A warm welcome to you new readers who are getting this for the first time. Thank you for letting me be a small part of your week. As a reminder, Tippets is where I share my thoughts on topics I find interesting, usually centered around technology and psychology, as well as an assortment of tidbits and snippets (aka. tippets!) from to mix it up!
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“Is everyone hunkering down for the weekend? Feels like the beginning all over again”
“If we can’t get back to our lives after a very effective vaccine has become available for those most at risk, do we never go back to normal?”
“It is unclear to me when this shit ends and it’s beyond frustrating.”
Text messages from various friends in various group threads exchanged over this first week kicking off the New Year.
All from dads with young kids like me. All of us vaccinated and boosted. All languishing, amazed that news hasn’t made a bigger deal about time travel being real. How else to explain the world being back in April 2020?
“Guys, I’m desperate to get out of dodge. Between the ever present fear of COVID and inevitable daycare closures I’m gonna lose it!”
I remain optimistic about the year ahead, but it has been a rocky start. The whiplash is real.
And as a parent, COVID creates a different kind of fear and anxiety that no amount of data or research can seemingly quell. Heck, even a COVID expert who knows the data better than anyone got nervous when his son got COVID, and his son is 28!
I wanted to write a longer post on the unique challenges that families with multiple small children face. I struggled to find the words to precisely describe the rollercoaster of emotions at this COVID Theme Park. Then I found this piece by Amil Niazi, titled “Omicron Means Parents Are Doing It All Again, Except This Time Dead Inside.”
It didn’t just resonate with me. It speaks for me. So I encourage reading it in full.
None of us can believe we’re doing this two years later, facing the same challenges and heartbreaks we’ve faced since 2020. Omicron has tipped the scales we’ve all so desperately been trying to balance, scales that were already precariously perched before this variant. And whether you’re boosted or not, no one is immune from the mounting anxieties and pressures this latest round of spiking case counts, re-emerging lockdowns, and school closures has brought.
To all my parents with young kids out there, I send you strength and hopefully some brief, joyful moments of respite. And I hope everyone manages to stay safe and healthy while our ride continues on this merry-go-round.
Tippets from Around the Web:
This excellent write up on web3 by Moxie Marlinspike (aka. Matthew Rosenfeld), co-founder and creator of Signal has been making the rounds, some calling it “the canonical piece on the current state of web3.” I agree. Informative, objective, and approachable, it outlines the challenges with decentralization and how your average internet user thinks.
This might suggest that decentralization itself is not actually of immediate practical or pressing importance to the majority of people downstream, that the only amount of decentralization people want is the minimum amount required for something to exist, and that if not very consciously accounted for, these forces will push us further from rather than closer to the ideal outcome as the days become less early.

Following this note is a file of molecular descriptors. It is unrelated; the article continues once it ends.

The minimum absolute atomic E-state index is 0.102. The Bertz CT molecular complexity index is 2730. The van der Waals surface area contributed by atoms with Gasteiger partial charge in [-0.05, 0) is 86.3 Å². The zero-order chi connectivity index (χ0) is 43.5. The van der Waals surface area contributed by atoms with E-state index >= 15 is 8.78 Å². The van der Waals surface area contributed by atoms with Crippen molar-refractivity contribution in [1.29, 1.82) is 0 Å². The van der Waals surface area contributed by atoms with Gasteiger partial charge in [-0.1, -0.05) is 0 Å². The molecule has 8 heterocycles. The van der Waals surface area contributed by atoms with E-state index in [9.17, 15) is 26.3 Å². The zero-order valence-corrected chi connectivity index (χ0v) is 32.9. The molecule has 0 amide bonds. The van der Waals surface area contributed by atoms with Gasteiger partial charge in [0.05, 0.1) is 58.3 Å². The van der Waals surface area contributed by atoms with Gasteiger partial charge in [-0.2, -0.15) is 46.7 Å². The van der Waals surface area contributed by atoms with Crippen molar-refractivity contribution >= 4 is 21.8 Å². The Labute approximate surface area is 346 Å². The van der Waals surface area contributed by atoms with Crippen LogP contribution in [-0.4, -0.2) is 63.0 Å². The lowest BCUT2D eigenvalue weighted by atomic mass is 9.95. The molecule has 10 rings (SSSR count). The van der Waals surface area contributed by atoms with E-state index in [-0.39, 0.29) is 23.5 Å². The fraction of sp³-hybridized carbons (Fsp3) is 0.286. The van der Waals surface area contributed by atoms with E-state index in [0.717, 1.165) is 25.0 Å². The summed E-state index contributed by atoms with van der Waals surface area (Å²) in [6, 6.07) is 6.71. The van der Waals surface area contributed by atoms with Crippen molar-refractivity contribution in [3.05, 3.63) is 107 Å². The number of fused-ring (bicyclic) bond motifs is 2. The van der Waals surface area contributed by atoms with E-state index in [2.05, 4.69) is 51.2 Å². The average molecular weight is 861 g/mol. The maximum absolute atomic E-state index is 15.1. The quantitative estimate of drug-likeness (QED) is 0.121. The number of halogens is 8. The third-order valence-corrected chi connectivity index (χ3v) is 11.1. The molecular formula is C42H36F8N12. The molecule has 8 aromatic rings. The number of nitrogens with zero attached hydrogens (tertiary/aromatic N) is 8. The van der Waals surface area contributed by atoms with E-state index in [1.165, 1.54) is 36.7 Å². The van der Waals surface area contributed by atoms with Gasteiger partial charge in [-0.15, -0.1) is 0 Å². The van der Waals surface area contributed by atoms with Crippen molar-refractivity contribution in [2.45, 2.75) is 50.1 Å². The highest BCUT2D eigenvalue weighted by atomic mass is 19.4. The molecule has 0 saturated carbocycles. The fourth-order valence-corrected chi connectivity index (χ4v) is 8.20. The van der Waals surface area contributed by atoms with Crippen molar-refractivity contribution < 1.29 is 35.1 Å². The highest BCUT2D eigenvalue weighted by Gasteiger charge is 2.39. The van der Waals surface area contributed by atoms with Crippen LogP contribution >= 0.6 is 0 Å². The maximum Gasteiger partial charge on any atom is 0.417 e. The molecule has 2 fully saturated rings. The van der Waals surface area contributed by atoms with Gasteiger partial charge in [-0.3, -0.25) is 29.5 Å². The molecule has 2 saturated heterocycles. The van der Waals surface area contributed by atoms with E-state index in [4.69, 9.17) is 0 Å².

I am not naturally a writer. The momentum of a passionate conversation with a friend is far more likely to end in insight than me sitting alone arguing with myself. As such, nothing taunts me as much as the blinking cursor on a blank page. “So? What’s next?” it asks. Blink. Blink. Blink.
It turns out the blinking cursor was not intended to torment, but to help. From this fun look at the birth of the cursor:
“I remember him telling me the reason behind the blinking cursor, and it was simple,” [Charles Kiesling, the inventor of the cursor]’s son writes. “He said there was nothing on the screen to let you know where the cursor was in the first place. So he wrote up the code for it so he would know where he was ready to type on the Cathode Ray Tube.”
The blinking, it turns out, is simply a way to catch the coders’ attention and stand apart from a sea of text.
Troubling statistics on the toll COVID has taken on children. Math and reading at lower levels, a national state of emergency in children’s medical health, rising suicide attempts, and no end in sight.
This week at the a lackluster Consumer Electronics Show, LG announced their latest innovation concept: an autonomous home on wheels. According to the company, it is a “mobility concept solution that blurs the distinction between home and car.” Now, some might say this is crazy and makes no sense. Who needs a virtual butler that may or may not be able to make food for you while you’re driving? I personally think LG is on to something. The Omnipod is the best way to get an additional dwelling unit added to your home without having to go through HOA and city permitting :)
Quote I’m thinking about: “Life is short. That’s all there is to say. Get what you can from the present—thoughtfully, justly.” - Marcus Aurelius
Please share what you’re reading! If you have insight on anything mentioned above or have any interesting links/papers/books that you think would be worth sharing in future issues of Tippets, please reach out! Click here, reply to this email, or DM me on Twitter at @taps.
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